The village of San Antonio de Santa Cruz lies in a valley formed by the small, rocky rivers Guayabito and Quebrada La Loca. Most of the village houses overlook the Rio Guayabito, but access to the river itself is not so easy. This week I decided to slog along a path through a very muddy cow pasture, cross the river and climb the steep, wooded hillside up to the neighbouring village of El Carmen. It’s a path that I used to take with some frequency years ago, when it had produced a couple of species not to be easily found elsewhere in my patch.
The cow pastures en route often attract swallows, but the hoped-for early migrants did not show. The river itself offers very attractive habitat for the Sunbittern, a much sought-after species that is often found there, hopping from rock to rock in mid-stream. Strangely, the Torrent Tyrannulet and the Buff-rumped Warbler, species also ideally suited to rocky mountain streams, have been recorded neither here nor on Quebrada La Loca.
I think that this trail might offer great interest if visited in the first hours of the day. Only my advanced age and the excellence of Costa Rican coffee have so far prevented me from finding out. The wooded hillside actually forms the largest forest patch close to my house and it seems to offer the same species as at don Martin’s lot on Quebrada La Loca, plus a few more. White-breasted Wood-wren and Golden-crowned Warbler were relatively easy to find, but I also had glimpses of the Rufous-capped Warbler (Basileuterus rufifrons). This pretty, resident warbler is much more a Pacific coast species, and here it is at the far eastern end of its Central Valley range. I have seen it only occasionally in our area so far.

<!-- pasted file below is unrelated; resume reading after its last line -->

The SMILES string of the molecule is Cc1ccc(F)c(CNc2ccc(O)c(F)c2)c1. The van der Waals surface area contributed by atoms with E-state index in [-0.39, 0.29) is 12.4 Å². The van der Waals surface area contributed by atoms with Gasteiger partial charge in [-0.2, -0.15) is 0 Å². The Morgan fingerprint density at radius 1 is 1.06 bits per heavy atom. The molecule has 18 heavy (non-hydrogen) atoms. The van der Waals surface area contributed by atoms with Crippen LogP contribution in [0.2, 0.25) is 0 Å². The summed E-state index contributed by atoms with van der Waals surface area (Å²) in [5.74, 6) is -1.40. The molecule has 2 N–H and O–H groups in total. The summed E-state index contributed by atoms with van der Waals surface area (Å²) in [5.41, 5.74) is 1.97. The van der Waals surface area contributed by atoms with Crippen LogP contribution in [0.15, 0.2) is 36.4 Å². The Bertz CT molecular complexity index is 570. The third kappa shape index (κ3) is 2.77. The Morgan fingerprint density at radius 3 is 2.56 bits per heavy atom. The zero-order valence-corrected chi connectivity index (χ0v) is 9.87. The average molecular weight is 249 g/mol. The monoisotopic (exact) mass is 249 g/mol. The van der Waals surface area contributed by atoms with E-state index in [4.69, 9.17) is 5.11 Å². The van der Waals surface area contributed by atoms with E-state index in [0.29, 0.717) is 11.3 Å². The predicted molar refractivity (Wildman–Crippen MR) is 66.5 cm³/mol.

The final more unusual species for our area was a Wedge-billed Woodcreeper (Glyphorynchus spirurus), which is usually found at slightly lower elevations. This is, I believe, the only woodcreeper species that I have seen in the San Antonio area apart from the common Streak-headed Woodcreeper. Woodcreepers are notoriously difficult to sort out. For example, my recent sighting of the Strong-billed Woodcreeper (see earlier post), despite being accompanied by a photo, is now seriously in doubt. However, because of its small size and short bill, the Wedge-billed is more likely to be confused with a xenops or a foliage-gleaner, neither of which have appeared in San Antonio. The slightly upturned bill is not always easy to spot. Here’s a photo taken in Costa Rica by friend Karel Straatman: